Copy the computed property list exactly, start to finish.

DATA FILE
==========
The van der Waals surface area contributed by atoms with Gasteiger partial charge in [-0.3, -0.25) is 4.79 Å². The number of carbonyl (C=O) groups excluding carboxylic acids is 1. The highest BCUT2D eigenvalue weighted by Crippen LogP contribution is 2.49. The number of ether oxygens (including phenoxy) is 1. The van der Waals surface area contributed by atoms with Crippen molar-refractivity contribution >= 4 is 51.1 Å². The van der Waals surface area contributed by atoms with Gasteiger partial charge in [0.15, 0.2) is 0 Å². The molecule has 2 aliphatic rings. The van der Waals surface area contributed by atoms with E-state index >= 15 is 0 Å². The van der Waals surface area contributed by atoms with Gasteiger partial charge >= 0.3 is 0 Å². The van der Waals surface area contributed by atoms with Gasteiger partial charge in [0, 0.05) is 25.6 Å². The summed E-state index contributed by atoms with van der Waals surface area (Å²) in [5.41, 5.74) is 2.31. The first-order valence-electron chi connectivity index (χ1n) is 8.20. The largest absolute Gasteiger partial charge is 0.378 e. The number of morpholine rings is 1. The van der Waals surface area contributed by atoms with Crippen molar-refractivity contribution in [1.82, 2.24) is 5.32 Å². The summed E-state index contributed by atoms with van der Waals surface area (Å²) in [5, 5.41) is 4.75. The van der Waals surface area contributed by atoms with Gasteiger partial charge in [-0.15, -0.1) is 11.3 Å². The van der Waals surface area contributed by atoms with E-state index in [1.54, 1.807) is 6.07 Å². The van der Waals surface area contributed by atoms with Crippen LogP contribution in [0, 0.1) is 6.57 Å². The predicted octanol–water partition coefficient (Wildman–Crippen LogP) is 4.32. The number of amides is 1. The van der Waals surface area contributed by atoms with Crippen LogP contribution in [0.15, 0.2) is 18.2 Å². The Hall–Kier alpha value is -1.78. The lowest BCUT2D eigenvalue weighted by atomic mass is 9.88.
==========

The van der Waals surface area contributed by atoms with Gasteiger partial charge in [-0.3, -0.25) is 4.79 Å². The number of carbonyl (C=O) groups excluding carboxylic acids is 1. The highest BCUT2D eigenvalue weighted by Crippen LogP contribution is 2.49. The number of ether oxygens (including phenoxy) is 1. The van der Waals surface area contributed by atoms with Crippen molar-refractivity contribution >= 4 is 51.1 Å². The van der Waals surface area contributed by atoms with Gasteiger partial charge in [0.15, 0.2) is 0 Å². The molecule has 2 aliphatic rings. The van der Waals surface area contributed by atoms with E-state index >= 15 is 0 Å². The van der Waals surface area contributed by atoms with Gasteiger partial charge >= 0.3 is 0 Å². The van der Waals surface area contributed by atoms with Gasteiger partial charge in [0, 0.05) is 25.6 Å². The summed E-state index contributed by atoms with van der Waals surface area (Å²) in [5.41, 5.74) is 2.31. The first-order valence-electron chi connectivity index (χ1n) is 8.20. The largest absolute Gasteiger partial charge is 0.378 e. The number of morpholine rings is 1. The van der Waals surface area contributed by atoms with Crippen molar-refractivity contribution in [1.82, 2.24) is 5.32 Å². The summed E-state index contributed by atoms with van der Waals surface area (Å²) in [5, 5.41) is 4.75. The van der Waals surface area contributed by atoms with Gasteiger partial charge in [-0.15, -0.1) is 11.3 Å². The van der Waals surface area contributed by atoms with E-state index in [1.54, 1.807) is 6.07 Å². The van der Waals surface area contributed by atoms with Crippen LogP contribution in [0, 0.1) is 6.57 Å². The predicted octanol–water partition coefficient (Wildman–Crippen LogP) is 4.32. The number of amides is 1. The van der Waals surface area contributed by atoms with Crippen LogP contribution in [0.15, 0.2) is 18.2 Å². The Hall–Kier alpha value is -1.78. The lowest BCUT2D eigenvalue weighted by atomic mass is 9.88.